Notes

[1 ]  The Sydney Herald, 23 November 1835, also published this account of the statement of Burton J., taken from the pages of the Sydney Monitor.

For lengthy commentary, see editorial pages of the Australian, 24 November 1835, and seeSydney Herald, 30 November 1835; and the editorial of the Sydney Herald, 3 December 1835.  It is obvious from the latter that Burton J. was the Herald's favourite.  Burton later appeared to change his mind on the supposed increase in crime, according to Bennett because of his aspirations to replace Forbes as Chief Justice: see J.M. Bennett (ed.), Some Papers of Sir Francis Forbes: First Chief Justice in Australia, Parliament of New South Wales, Sydney, 1998, p. 242.  However, this speech to the jury was later used in London to oppose the extension of jury trial: Forbes to Bourke, 1 May 1837, p. 258.  Burton could not hide his sympathies for the conservative cause.  On trial by jury, see also Forbes to Grey, 17 May 1837, p. 260.

By contrast, the Sydney Herald was very hostile to Forbes C.J.  See its issue of 10 December 1835, referring to him as a ``political judge"; that article (by a ``Correspondent") was followed by an attack on Roger Therry, who was later appointed to the Supreme Court bench.

For an editorial on highway robbery, the police and the convict system, see Australian, 5 May 1835; and see the comment in the same issue on a letter signed by ``Shoemaker."  See also, further comment in Australian, 8 May 1835; and a letter from ``Another Shoemaker" in the issue of 8 May 1835.  See also Australian, 8 March 1836.

In early 1836, there were two important petitions for constitutional reform, raising some of the issues examined in this speech to the jury: see Opinion on Juries, 1836.

There was a similar controversy over Burton's charge to a jury in 1837: see Sydney Gazette, 14 October 1837.

[2 ] For a comment on the greater number of executions in New South Wales than England, seeAustralian, 5 June 1835.  See also Australian, 24 May 1836.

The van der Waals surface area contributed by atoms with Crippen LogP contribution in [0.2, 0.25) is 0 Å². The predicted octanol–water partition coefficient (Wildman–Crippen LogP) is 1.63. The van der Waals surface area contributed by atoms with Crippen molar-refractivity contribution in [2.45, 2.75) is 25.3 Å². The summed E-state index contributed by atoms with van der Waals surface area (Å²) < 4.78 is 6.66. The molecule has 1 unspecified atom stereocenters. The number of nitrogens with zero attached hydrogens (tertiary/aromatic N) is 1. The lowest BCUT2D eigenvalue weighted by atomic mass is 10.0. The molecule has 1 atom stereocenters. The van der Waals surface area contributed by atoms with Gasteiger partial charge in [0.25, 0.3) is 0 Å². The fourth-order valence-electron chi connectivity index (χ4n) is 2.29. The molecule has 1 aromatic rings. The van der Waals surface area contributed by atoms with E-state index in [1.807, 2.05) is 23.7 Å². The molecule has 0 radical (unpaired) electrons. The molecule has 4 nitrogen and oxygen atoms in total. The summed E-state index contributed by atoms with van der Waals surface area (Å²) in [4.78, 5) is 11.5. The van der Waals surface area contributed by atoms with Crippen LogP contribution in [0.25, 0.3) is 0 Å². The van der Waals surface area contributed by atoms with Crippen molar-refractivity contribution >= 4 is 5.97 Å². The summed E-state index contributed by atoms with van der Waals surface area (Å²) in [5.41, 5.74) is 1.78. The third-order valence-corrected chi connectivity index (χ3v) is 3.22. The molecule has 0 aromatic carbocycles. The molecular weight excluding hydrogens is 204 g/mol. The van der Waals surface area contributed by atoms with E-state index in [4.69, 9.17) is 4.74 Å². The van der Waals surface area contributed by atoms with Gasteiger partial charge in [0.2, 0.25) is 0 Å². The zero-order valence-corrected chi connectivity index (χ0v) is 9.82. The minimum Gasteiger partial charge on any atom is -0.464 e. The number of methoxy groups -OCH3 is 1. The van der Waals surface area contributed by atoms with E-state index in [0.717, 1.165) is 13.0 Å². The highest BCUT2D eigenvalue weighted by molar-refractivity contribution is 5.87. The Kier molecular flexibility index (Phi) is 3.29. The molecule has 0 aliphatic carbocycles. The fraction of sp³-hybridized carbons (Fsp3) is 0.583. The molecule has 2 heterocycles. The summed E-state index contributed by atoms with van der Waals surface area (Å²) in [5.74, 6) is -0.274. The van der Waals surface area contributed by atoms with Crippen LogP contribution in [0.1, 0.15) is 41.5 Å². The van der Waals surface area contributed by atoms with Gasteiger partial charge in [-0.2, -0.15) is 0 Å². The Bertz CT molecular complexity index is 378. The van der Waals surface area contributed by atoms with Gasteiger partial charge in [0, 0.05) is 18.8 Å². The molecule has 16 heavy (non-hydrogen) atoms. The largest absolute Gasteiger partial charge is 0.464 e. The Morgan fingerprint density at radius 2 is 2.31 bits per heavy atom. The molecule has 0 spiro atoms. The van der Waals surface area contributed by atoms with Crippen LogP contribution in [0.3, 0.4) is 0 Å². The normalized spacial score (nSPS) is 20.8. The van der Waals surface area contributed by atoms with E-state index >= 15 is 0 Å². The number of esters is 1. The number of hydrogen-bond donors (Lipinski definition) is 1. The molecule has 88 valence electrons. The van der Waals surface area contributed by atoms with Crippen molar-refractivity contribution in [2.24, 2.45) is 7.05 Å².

[3 ] Governor Bourke sought the advice of Forbes C.J. on receiving this.  Forbes made clear in reply (Forbes to Bourke, 7 December 1835, in J.M. Bennett (ed.), Some Papers of Sir Francis Forbes: First Chief Justice in Australia, Parliament of New South Wales, Sydney, 1998, pp 239-240) that he disagreed with Burton's view of convict discipline.  He thought that the work gangs were under better control than in the past.  He thought that Burton had raised the ``old war cry" of a lack of convict discipline, which was often done by those who were dissatisfied.  Sometimes this was done by a ``convict master [who] apprehends the loss of his interests by the idleness of insubordination of his convict slaves."  At others, it was raised by those concerned to keep transportation as a deterrent.  This cry was a ``stale party trick" sometimes used merely because men's wives had been precluded from attendance at a ball.

As Bennett says (p. 240), Burton had no ground for treating an ordinary jury as if it were a grand jury and foisting his opinions on them.  Chief Justice Forbes set out the circumstances of this address in a letter to the Colonial Secretary (McLeay) on 13 April 1836.  He said he had had no communication with Burton J. about this before the speech was made to the jury.  Forbes thought that Burton seemed to have regarded himself in making this address rather like a Judge on circuit at home, in addressing Grand Juries on the state of the Calendar presented to them and so did not need the concurrence of rest of court.  He said to them that he did this because there was no grand jury and in conformity with what he used to do in the Cape, addressing the petit jury on the state of crime within their districts. (This and other papers are at the end of Forbes Papers, Governor Darling and the Judges, Mitchell Library, A 746.)

Bourke then wrote to Lord Glenelg (18 December 1835), responding to what were, in effect, Burton's criticisms of his administration (Historical Records of Australia, Series 1, Vol. 18, pp 228-232). See also Bourke to Glenelg, 10 June 1836, Historical Records of Australia, Series 1, Vol. 18, pp 436f.  For Glenelg's reply, dated 21 October 1836, see Historical Records of Australia, Series 1, Vol. 18, p. 576.

At this time, the British government was seeking to increase the severity of transportation: see Earl of Aberdeen to Bourke, 4 March 1835, Historical Records of Australia, Series 1, Vol. 17, p. 685.  He enclosed a copy of the advice by the Crown lawyers that it was legal to employ convicts in chains on the roads, but the chains could only be used to prevent escape.  See also Glenelg to Bourke, 11 July 1835, Historical Records of Australia, Series 1, Vol. 18, p. 23.

Published by the Division of Law, Macquarie University